Is Your Church Strategy Really Yours or Just an Illusion?

The illusion of a strategy is worse than not having a strategy. For the person who wants to lose weight, the illusion of a diet/exercise plan is worse than not having one. Because when you don’t have one, you at least know you don’t have one. For the person attempting to save for retirement, the illusion of a retirement plan is worse than not having one. Because when you think you have a plan but really don’t, you’ll get to a certain age before you discover you did not save sufficiently.

In the same way, the illusion of a ministry strategy is worse than not having one.

The illusion of a ministry strategy is like a mirage that gives people a false sense of hope about the direction of the ministry. It provides an erroneous belief that a wise course has been set. Not having a strategy and knowing it is far better than thinking you have one when you don’t. At least then you know the reality and are likely much more open to developing one.

A ministry strategy is how a church accomplishes her mission on the broadest level. The mission is the “what”; the strategy is the “how.” An overarching ministry strategy is how all the programs and ministries are designed to work together to help fulfill the mission of the church. Because I am often asked—two books I recommend on ministry strategy are Simple Church (yes, that is a shameless plug) and Church Unique by Will Mancini.

Based on consultations and conversations with church leaders, perhaps the most common illusions of ministry strategy are rearranging and photocopying:

1)    Rearranging

Here is a common occurrence: A church leadership wordsmiths a new vision/mission statement, puts the statement on a dry-erase board, and commits not to leave the room until “all our programs fit into this statement.” While they give the impression they are beginning with their strategy, they are really beginning with their programs. Thus, everything they already do is rearranged and categorized based on “the new vision.”

Merely taking all your existing programs, events, and activities and placing them under new language or baptizing them with new nomenclature gives the illusion of a strategy without necessarily thinking through how people will move throughout the life of your church. The illusion of the strategy helps the team call themselves strategic without developing the discipline and focus necessary to really possess a strategy that guides the church in a direction.

2)    Photocopying

Another common occurrence: A church leader visits a church or reads about one, loves a program they have implemented, their mission statement, or an initiative they are passionate about. He searches their website, learns everything he can about the program or initiative, and imports it into his church without thinking critically about his church culture or the strategy he has articulated to his people. Over time, the church becomes a discombobulated collection of photocopied programs. Each one looks strategic when it stands alone, giving the illusion of a strategy. But when all are meshed together in one local church body, the church can move in a plethora of directions, revealing the lack of an overarching discipleship process/strategy.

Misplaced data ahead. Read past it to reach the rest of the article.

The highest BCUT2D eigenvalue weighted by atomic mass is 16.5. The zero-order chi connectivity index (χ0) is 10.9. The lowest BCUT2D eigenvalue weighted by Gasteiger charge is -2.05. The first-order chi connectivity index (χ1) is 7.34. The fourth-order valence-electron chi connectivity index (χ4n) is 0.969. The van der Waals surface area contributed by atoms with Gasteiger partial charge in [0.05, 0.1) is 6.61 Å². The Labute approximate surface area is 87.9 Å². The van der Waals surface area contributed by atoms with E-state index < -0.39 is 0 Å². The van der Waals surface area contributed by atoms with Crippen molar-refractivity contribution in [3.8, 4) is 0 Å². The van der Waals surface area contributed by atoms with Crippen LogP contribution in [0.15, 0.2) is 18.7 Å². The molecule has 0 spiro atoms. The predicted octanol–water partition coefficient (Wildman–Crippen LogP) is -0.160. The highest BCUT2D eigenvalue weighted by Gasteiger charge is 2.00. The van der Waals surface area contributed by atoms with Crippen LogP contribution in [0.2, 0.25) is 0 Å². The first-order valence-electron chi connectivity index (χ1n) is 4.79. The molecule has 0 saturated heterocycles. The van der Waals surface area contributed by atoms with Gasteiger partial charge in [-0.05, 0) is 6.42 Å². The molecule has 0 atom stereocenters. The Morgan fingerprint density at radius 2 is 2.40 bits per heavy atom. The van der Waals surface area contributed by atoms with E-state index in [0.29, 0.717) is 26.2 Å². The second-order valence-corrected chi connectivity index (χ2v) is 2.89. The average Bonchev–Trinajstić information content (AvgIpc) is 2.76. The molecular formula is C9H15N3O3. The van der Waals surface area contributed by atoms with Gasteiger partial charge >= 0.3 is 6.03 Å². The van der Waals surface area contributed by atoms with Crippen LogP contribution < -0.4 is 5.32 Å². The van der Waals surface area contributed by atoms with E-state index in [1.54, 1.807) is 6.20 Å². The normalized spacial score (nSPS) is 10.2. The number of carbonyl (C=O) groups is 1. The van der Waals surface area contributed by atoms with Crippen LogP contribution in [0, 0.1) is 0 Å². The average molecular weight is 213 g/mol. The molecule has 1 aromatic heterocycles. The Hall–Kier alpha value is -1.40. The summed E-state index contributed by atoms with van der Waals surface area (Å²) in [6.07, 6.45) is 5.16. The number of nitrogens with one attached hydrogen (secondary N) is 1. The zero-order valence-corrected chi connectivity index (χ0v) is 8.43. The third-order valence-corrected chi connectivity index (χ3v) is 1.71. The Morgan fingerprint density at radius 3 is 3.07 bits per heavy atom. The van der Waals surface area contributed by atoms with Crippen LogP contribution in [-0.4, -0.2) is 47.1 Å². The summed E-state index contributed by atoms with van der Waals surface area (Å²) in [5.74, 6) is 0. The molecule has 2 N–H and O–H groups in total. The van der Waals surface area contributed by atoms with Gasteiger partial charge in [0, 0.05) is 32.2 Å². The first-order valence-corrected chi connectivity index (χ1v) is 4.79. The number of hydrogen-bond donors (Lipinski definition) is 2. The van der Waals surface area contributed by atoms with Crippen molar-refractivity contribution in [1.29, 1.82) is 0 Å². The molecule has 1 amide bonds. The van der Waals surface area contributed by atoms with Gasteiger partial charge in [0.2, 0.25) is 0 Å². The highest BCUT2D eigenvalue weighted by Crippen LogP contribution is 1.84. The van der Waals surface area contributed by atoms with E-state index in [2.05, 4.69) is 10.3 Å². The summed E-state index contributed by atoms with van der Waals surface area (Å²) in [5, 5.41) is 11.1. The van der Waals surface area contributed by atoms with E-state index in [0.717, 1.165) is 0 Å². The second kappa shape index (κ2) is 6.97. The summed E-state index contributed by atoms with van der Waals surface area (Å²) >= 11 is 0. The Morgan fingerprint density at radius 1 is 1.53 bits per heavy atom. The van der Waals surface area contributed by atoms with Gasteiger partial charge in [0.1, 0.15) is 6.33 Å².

Both rearranging and photocopying are common practices because they are easy. All it takes is a white board and a few hours with some folks who have read a book. Developing ministry strategy is much more difficult – and much more impactful.

 Read more from Eric here.

Want to learn how to develop genuine ministry strategy? Connect with an Auxano Navigator and start a conversation with our team.

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Eric Geiger

Eric Geiger

Eric Geiger is the Senior Pastor of Mariners Church in Irvine, California. Before moving to Southern California, Eric served as senior vice-president for LifeWay Christian. Eric received his doctorate in leadership and church ministry from Southern Seminary. Eric has authored or co-authored several books including the best selling church leadership book, Simple Church. Eric is married to Kaye, and they have two daughters: Eden and Evie. During his free time, Eric enjoys dating his wife, taking his daughters to the beach, and playing basketball.

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comment_post_ID); ?> Thank you Ed for sharing your insights into the Church Growth Movement. I have my reservations with Church Growth models because it has done more damage than good in the Body of Christ. Over the years, western churches are more focused on results, formulas and processes with little or no emphasis on membership and church discipline. Pastors and vocational leaders are burnt out because they're overworked. I do believe that the Church Growth model is a catalyst to two destructive groups: The New Apostolic Reformation and the Emerging Church. Both groups overlap and have a very loose definition. They're both focus on contemporary worship, expansion of church brand (franchising), and mobilizing volunteering members as 'leaders' to grow their ministry. Little focus on biblical study, apologetics and genuine missional work with no agenda besides preaching of the gospel.
— Dave
comment_post_ID); ?> Thank you for sharing such a good article. It is a great lesson I learned from this article. I am one of the leaders in Emmanuel united church of Ethiopia (A denomination with more-than 780 local churches through out the country). I am preparing a presentation on succession planning for local church leaders. It will help me for preparation If you send me more resources and recommend me books to read on the topic. I hope we may collaborate in advancing leadership capacity of our church. God Bless You and Your Ministry.
— Argaw Alemu
comment_post_ID); ?> Amen!!
— Scott Michael Whitley

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